Warning - long post. I was going to write this just to Heidi, but I
thought some of the rest of you may be interested. If someone can prove
me right or wrong (either with testimonials reguarding this "fix" or with
hard, researched facts about the workings of the pump), please let me know.
Believe me, I know just how that little sound grates on the ole nerves.
My dad spent $500 for a guy (who claimed the sound was my lifters) to
replace all ten lifters and seal my exhaust manifold leak (I did have the
manifold leak). In fact, your car probably has the exhaust manifold
leak. Audi wasn't thinking quite hard enough and used a stud to secure
the thing that expanded at a different rate than the head. I think the
head is Al and they used steel studs. The studs snap off right between
the head and the manifold - quite a chore to remove out of the head.
Often you have to re-tap the holes in the heads and go to bigger studs.
Audi has a stud kit for around $20, but labor is usually through the roof.
Anyhow, back to the task at hand. First you must locate this ever
elusive vaccuum pump. You've doubtless heard us sing the praises of
Bentley Factory Repair Manuals for our Audis (my half Audi). They are
wonderful and you NEED to obtain one. However, I've searched through
page by page three times and haven't seen even mention of the vaccuum
pump. I did, however, find the hole in the head that it mounts to. So I
can tell you that it is just beside the 4th cam lobe/2nd cylinder from
the front. Looking at your engine from the front bumper (facing the
windshield), it's on the right side of the head. It's just behind the
power steering pump on my car, but I think Audi might have a different
arrangement since they use that single hydraulic system thing. Crank
your car, pop the hood, and follow the knocking noise. You'll end up
staring it in the face.
The pump attatches to the head with two nuts (13mm I think) via a flange
on the pump. The pump then has a neck and extends out roughly to a disc
shape. Take these two nuts off (you'll probably end up sacrificing one
to the Audi Gods like I did - no worries, it's a standard 13mm 100thread
nut). Now, there's tension on the pump from the plunger, so you might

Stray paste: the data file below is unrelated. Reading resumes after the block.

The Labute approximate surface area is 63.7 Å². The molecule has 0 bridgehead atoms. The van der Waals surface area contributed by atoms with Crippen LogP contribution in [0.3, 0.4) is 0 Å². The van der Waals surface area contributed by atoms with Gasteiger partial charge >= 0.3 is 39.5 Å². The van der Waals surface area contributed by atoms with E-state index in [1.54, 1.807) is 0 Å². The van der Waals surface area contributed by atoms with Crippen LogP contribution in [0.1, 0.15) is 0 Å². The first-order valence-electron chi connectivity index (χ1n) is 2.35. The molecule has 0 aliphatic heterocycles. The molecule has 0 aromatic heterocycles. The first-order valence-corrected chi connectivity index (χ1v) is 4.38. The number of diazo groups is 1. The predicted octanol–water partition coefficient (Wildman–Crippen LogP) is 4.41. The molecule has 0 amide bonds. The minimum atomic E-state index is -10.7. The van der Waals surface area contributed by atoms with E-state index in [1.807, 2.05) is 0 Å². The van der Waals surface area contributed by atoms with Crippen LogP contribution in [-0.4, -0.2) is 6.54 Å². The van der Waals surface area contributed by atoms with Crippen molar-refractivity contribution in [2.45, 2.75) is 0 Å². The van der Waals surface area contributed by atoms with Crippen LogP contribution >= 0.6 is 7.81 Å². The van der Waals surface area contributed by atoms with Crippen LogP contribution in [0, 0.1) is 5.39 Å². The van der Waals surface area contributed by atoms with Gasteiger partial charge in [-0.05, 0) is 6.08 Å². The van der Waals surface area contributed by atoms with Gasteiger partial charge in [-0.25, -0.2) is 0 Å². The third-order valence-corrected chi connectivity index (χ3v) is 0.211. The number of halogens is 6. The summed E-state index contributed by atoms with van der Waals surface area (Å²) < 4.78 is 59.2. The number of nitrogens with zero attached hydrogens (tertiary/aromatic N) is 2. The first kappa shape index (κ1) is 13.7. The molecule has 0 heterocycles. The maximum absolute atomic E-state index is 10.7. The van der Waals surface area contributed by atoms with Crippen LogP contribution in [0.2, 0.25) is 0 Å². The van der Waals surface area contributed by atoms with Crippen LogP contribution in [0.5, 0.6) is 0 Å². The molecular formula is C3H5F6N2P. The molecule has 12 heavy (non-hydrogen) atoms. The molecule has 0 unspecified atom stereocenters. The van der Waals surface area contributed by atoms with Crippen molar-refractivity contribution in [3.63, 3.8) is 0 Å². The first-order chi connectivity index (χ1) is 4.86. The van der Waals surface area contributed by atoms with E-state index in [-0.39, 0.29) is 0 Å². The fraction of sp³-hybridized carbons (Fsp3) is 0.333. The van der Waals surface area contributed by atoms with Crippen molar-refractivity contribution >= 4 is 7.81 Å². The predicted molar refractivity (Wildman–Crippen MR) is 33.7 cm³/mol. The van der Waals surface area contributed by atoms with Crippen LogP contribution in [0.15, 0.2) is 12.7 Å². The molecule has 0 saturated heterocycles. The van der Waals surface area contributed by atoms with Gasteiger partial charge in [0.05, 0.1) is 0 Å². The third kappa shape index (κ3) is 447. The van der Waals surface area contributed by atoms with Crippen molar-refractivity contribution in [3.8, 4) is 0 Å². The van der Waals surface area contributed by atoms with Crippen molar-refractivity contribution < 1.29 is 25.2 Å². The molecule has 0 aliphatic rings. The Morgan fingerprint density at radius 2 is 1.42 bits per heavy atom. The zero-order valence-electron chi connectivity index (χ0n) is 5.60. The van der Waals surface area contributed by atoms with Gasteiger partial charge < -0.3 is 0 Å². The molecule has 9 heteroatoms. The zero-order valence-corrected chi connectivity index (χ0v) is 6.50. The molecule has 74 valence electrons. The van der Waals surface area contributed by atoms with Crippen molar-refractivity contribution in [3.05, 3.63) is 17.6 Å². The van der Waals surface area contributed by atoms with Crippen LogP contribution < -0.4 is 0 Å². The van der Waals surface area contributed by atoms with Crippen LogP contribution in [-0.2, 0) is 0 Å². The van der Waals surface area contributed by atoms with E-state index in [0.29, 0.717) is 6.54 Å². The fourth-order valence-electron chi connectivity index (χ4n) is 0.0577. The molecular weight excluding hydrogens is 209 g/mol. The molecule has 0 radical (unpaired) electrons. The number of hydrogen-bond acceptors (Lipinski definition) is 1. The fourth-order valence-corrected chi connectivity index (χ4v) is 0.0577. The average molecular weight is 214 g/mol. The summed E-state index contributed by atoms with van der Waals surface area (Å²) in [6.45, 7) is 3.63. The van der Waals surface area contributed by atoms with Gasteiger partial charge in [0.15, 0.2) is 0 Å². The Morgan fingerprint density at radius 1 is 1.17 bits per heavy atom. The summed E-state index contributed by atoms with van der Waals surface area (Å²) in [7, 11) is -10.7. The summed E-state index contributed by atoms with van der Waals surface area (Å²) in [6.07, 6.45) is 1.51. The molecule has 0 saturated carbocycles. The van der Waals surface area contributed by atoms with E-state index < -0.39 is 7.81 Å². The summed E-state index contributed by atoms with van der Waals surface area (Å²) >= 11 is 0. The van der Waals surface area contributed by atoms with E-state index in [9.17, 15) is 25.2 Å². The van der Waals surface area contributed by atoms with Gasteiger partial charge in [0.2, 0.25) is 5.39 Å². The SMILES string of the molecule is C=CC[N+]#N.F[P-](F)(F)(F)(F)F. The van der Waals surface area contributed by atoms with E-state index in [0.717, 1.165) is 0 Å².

want to back one nut off a couple of turns, then the other, and alternate
until it's off. This would minimize the risk of breaking one of the
studs coming out of the head. I just whip out the Makita and do one all
the way out, then the other. When you get the nuts loose, pull the pump
off the head (leave all the hoses attatched to the pump). You'll
immediately see the cause of the aweful noise you've been hearing. The
rod will either come out with the removal of the pump, or (more likely)
remain sticking out of the head.
OK. If you look at the pump to see where the plunger rod applies its
force, you'll notice a huge (17 or 19mm by my recollection, maybe 15mm)
bolt head. The bolt goes through a big spring to the diaphram. So what
happens is the cam lobe pushes the rod which pushes the bolt which pumps
the diaphram. On the return, the spring pushes the bolt which pushes the
rod to hold it up against the cam lobe in preparation for the next pump.
My theory (weakly founded) is that that bolt head can be adjusted out to
keep proper pressure on the rod. I hooked my socket wrench up to the
bolt and unscrewed it about 10-15 or so turns (over three different
attempts). After doing this, reattach the pump to the head. You may
have to use two sets of hands - one to push the pump up against the head
and another to screw on the nuts.
This whole procedure takes about 15 minutes. The first time I tried
this, I only turned the bolt a few times. It was quiet for a while, but
soon reared its ugly head once more. I think I got it right the third
time (either that or just taking the thing off and playing with it a lot
makes it happy and it shuts up). It's been almost a year now and mine
has been quiet since (it was very loud before).
The "adjustment" may be a fluke, but for 15 minutes of your time I figure
it's worth a shot.
Do any of the Audi Bentley Manuals show or discuss the vaccuum pump?
I hope this is the cure. If it's not, I've got a couple of other ideas.
Jeremy R. King
1986 VW Quantum GL5
Audi at Heart